Strap yourself in for the latest edition of our monthly posts, listing upcoming Astronomy events for August! The British skies have been particularly cloudy of late, which means our telescopes are sat under a layer of soft downy dust, so we’re hoping for clearer (and warmer) nights in August!
Monday 1st August – With the Moon still virtually absent after the new Moon of 30th July, it’s a prime time to spot Comet C/2009 P1 Garradd as it starts its pass of globular cluster M15 over the next couple of nights (it will be visible all month in the constellation Pegasus). The comet will reach a maximum solar elongation of 149 degrees on 8th August. Click here for related NASA Astronomy Picture of the Day (from 27th July)
Tuesday 2nd August – Moon at Perigee (365,760 km)
Thursday 4th August – The planet-esque asteroid Vesta might just be visible to the naked eye if your skies are dark enough (certainly with binoculars). At around mag 5.48 at its brightest (the lower the mag the brighter the object appears from Earth), it will stay in Capricornus throughout August, following the diagonal line of the brightest stars at the bottom of the constellation (as the month progresses)
Vesta in the constellation Capricornus - Southern sky 4th August 2011 (00:00 GMT/ 01:00 BST) - Credit: Stellarium/Sky-Watching (Click to enlarge)
Sunday 7th August – Jupiter (in Aries) is the bright object high up in the east by midnight. For those up later Mars rises at 01:00 GMT (02:00 BST ), drawing a line to Jupiter straight through the middle of the constellation Taurus
Friday 12th August – The Perseid meteor shower starts 2 evenings of peak activity tonight, although tomorrow’s Full Moon will wash out a lot of the weaker meteors. With an expected ZHR (Zenithal Hourly Rate) of 100 however you should still be able to catch the brighter ones as they blaze a trail across the sky
Perseid Meteor Radiant guide - Northern sky 13th August 2011 (21:00 GMT/22:00 BST) - Credit: Stellarium/Sky-Watching (Click to enlarge)
Saturday 13th August – The Full Moon this evening is also known as the Barley Moon and apparently tells of the ripening crops of summer! Second peak night for the Perseid meteor shower, look to the north towards the W shaped constellation of Cassiopeia
Tuesday 16th August – Venus in superior conjunction, meaning the planet is too close to the Sun to see this month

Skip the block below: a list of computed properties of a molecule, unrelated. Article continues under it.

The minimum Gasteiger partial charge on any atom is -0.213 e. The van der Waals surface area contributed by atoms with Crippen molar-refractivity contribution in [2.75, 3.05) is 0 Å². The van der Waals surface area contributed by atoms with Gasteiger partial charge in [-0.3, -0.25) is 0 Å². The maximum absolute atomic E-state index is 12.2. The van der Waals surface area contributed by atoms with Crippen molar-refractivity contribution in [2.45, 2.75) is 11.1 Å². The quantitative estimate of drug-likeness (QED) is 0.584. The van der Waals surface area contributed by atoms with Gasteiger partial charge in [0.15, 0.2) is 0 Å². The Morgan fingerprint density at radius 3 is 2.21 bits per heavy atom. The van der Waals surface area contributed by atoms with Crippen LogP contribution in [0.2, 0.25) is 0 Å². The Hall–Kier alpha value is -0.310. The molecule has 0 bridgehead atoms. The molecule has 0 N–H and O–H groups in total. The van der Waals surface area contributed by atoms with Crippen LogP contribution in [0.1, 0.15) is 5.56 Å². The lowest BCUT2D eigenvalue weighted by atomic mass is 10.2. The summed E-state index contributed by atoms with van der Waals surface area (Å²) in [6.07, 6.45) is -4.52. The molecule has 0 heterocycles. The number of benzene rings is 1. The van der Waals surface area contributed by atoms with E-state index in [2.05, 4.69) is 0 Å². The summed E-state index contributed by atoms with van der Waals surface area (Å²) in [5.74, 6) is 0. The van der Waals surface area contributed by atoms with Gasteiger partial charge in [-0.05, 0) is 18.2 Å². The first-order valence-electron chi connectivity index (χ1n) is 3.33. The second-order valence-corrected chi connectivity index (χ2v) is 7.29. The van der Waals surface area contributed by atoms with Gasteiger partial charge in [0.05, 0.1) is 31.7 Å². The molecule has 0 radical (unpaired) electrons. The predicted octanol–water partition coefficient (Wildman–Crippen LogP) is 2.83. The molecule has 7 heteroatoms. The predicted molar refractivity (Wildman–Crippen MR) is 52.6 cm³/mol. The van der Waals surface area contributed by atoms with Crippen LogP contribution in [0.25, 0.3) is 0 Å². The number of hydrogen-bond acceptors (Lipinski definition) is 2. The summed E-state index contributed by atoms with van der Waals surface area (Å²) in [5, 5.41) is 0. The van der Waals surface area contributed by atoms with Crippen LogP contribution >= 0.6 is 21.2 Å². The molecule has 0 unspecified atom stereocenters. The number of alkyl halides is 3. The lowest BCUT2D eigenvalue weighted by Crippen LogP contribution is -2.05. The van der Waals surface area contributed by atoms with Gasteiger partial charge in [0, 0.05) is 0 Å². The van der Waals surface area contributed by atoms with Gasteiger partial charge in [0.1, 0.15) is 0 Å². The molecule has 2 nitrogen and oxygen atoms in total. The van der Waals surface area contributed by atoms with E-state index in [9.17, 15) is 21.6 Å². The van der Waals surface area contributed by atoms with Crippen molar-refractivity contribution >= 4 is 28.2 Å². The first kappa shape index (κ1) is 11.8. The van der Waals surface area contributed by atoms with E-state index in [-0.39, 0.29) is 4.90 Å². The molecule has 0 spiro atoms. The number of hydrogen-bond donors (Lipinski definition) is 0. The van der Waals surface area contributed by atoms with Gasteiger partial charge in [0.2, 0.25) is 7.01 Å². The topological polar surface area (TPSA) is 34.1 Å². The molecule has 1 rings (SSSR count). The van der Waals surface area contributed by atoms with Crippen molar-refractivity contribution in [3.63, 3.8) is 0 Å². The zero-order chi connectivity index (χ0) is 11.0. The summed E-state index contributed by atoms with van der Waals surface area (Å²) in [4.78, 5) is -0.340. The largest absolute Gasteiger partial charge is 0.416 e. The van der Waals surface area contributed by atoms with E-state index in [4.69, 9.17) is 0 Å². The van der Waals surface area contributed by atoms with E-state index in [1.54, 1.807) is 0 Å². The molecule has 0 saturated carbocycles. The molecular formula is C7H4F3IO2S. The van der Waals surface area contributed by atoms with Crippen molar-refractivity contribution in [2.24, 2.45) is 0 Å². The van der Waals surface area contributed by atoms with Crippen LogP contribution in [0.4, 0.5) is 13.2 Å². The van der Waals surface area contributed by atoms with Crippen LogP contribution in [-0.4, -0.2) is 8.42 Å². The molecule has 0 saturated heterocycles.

Wednesday 17th August – Mercury is in inferior conjunction, so along with Venus is lost in the daylight
Our first CCD capture of Saturn, we'll have to wait a while until we can try again! - Credit: Sky-Watching/A.Welbourn (Click to enlarge)
Thursday 18th August – Moon at Apogee (405,160 km). Saturn will soon be leaving our night skies, but should still just be visible low down in the west soon after sunset
Monday 22nd August – Neptune at opposition in Aquarius, the planet will be visible to the south east rising at dusk, being followed across the sky by Uranus, appearing over the eastern horizon after 20:00 GMT (21:00 BST)
The Moon flanked by Mars and Jupiter - Eastern sky 23rd August 2011 (02:00 GMT/03:00 BST) - Credit: Stellarium/Sky-Watching (Click to enlarge)
Tuesday 23rd August – Early risers (or those up late!) will be able to see the dawn Moon in the Taurus constellation flanked by Mars and Jupiter above the eastern horizon. Orion is also making a welcome re-appearce to our skies, with the red supergiant Betelgeuse rising about the same time as Mars
Monday 29th August – New Moon. If your skies are clear tonight the absence of moon glare make observing deep sky objects (like nebulae and galaxies) easier
Tuesday 30th August – Moon at Perigee (360,860 km)
Should the weather allow we’re targeting Comet Garradd and maybe the Perseid meteor shower for imaging this month. We’ve been particularly unlucky with regards to night clouds in recent weeks, so surely it’s about time we got a break!
Remember, it can take your eyes up to 20 minutes to become properly dark adapted, and anything up to an hour for a telescope to reach ambient temperature outside (to ensure the best image), so give yourself plenty of time to get set up!
We recently added the “Monthly Guide” section in the menu bar to the right (where this guide will appear), so next time you visit you can find it again easily!
Guide images created with Stellarium
Astronomy Events – July 2011
Astronomy Events – June 2011
Astronomy Events – May 2011